Crouched on the sidewalk, young Syrian children  paint with their hands, drawing tanks and airplanes – a sad reminder of what they have witnessed over the past year and a half. Alongside, Aram – a Syrian graphic designer – finishes a collage of extracts from Arabic-language newspapers, portraying a child and how politics affects children’s lives.
Further down the Corniche, Aida, a young Palestinian teacher, draws the various predicaments encountered by Syrian refugees  – from the bombs to the camps.
The pen, they say, is mightier than the sword, and this is what the young activists at AidSyria seem to believe.
Over the weekend their “We Want to Build Life,” an interactive art workshop, saw more than a dozen artists painting on the Corniche, attracting a stream of passersby.
Bystanders were also encouraged to participate. Carine, a Syrian studying at AUB, started her evening jog on the Corniche only to end up painting the Aleppo Citadel for a few hours.
“They said I should paint about Syria, about what I wish for Syria ,” she said. “I want to see my beautiful citadel again. Not bombed, not destroyed.”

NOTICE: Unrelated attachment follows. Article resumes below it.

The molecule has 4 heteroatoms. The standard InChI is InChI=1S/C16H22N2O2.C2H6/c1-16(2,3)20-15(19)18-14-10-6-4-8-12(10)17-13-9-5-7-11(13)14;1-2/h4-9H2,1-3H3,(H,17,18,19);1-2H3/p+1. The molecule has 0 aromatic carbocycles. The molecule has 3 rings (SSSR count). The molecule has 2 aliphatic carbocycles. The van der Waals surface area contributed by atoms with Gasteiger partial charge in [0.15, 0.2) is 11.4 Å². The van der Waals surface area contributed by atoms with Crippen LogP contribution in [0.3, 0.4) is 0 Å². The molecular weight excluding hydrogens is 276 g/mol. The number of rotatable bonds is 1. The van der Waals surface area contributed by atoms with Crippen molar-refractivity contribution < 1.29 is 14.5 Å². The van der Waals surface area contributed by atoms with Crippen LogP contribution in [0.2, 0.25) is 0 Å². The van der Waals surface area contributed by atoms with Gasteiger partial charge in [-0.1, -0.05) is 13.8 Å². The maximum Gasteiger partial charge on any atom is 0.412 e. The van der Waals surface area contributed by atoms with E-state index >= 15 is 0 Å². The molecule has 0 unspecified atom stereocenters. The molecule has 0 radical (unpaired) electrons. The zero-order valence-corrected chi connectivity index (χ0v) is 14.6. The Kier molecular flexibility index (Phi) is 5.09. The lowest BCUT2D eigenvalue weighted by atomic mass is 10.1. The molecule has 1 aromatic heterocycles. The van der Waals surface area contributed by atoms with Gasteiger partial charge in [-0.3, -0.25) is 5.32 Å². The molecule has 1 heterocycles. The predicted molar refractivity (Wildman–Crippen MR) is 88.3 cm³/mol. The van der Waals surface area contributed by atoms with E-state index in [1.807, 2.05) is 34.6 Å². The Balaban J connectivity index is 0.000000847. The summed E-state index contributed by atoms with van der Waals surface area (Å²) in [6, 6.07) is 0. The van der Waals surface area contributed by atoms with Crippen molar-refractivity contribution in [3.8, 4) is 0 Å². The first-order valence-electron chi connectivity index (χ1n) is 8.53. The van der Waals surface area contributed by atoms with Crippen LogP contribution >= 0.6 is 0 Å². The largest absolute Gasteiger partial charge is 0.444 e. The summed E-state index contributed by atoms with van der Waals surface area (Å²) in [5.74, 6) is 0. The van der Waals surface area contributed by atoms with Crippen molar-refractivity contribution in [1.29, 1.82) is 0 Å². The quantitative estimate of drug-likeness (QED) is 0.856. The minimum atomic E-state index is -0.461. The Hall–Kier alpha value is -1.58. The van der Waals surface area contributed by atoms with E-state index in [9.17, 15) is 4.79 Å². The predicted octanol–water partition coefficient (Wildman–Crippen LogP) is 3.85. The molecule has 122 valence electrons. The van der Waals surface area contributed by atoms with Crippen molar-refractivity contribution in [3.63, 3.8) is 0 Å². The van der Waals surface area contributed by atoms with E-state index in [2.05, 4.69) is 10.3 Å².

The original intention of AidSyria was to raise awareness and sell some of the paintings to fund other projects.
Organizer Rima Tanani said although they did not make any sales, this has turned out to be a positive thing.
“We received many donations, but people wouldn’t take the paintings, saying we deserved to keep them and use them in other events,” Tanani said. “They were very generous.”
The money raised will be used to purchase basic supplies for refugees and to fund AidSyria’s other projects. Currently their main project is to offer psychological support for child refugees to help them cope with what they have been through since the beginning of the conflict.
Perhaps the pen and the brush may prove mightier than the AK-47.